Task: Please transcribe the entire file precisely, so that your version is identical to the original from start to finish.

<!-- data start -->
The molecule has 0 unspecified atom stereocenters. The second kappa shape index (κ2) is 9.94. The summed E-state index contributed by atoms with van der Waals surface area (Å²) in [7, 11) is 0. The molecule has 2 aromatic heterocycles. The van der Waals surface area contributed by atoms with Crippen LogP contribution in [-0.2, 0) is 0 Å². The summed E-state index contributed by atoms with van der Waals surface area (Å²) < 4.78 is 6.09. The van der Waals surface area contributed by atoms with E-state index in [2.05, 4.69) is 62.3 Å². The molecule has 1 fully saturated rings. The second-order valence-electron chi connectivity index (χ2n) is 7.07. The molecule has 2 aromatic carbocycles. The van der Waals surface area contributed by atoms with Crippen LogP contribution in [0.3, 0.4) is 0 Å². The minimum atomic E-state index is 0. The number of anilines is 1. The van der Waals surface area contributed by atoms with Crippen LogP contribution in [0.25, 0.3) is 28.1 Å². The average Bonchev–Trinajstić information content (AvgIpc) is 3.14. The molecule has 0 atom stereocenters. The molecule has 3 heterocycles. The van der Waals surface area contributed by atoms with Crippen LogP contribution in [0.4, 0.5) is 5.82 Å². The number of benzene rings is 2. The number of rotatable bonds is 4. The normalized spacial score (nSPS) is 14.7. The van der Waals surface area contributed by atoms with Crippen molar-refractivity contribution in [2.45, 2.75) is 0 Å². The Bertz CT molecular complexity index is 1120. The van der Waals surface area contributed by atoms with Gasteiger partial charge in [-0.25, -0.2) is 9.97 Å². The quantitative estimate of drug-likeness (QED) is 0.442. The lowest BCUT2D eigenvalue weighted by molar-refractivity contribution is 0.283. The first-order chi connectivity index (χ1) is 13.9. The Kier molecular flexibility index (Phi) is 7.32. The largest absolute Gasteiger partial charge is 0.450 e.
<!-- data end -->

The molecule has 0 unspecified atom stereocenters. The second kappa shape index (κ2) is 9.94. The summed E-state index contributed by atoms with van der Waals surface area (Å²) in [7, 11) is 0. The molecule has 2 aromatic heterocycles. The van der Waals surface area contributed by atoms with Crippen LogP contribution in [-0.2, 0) is 0 Å². The summed E-state index contributed by atoms with van der Waals surface area (Å²) < 4.78 is 6.09. The van der Waals surface area contributed by atoms with E-state index in [2.05, 4.69) is 62.3 Å². The molecule has 1 fully saturated rings. The second-order valence-electron chi connectivity index (χ2n) is 7.07. The molecule has 2 aromatic carbocycles. The van der Waals surface area contributed by atoms with Crippen LogP contribution in [0.3, 0.4) is 0 Å². The minimum atomic E-state index is 0. The number of anilines is 1. The van der Waals surface area contributed by atoms with Crippen LogP contribution in [0.25, 0.3) is 28.1 Å². The average Bonchev–Trinajstić information content (AvgIpc) is 3.14. The molecule has 0 atom stereocenters. The molecule has 3 heterocycles. The van der Waals surface area contributed by atoms with Crippen LogP contribution in [0.4, 0.5) is 5.82 Å². The number of benzene rings is 2. The number of rotatable bonds is 4. The normalized spacial score (nSPS) is 14.7. The van der Waals surface area contributed by atoms with Crippen molar-refractivity contribution in [2.45, 2.75) is 0 Å². The Bertz CT molecular complexity index is 1120. The van der Waals surface area contributed by atoms with Gasteiger partial charge in [-0.25, -0.2) is 9.97 Å². The quantitative estimate of drug-likeness (QED) is 0.442. The lowest BCUT2D eigenvalue weighted by molar-refractivity contribution is 0.283. The first-order chi connectivity index (χ1) is 13.9. The Kier molecular flexibility index (Phi) is 7.32. The largest absolute Gasteiger partial charge is 0.450 e.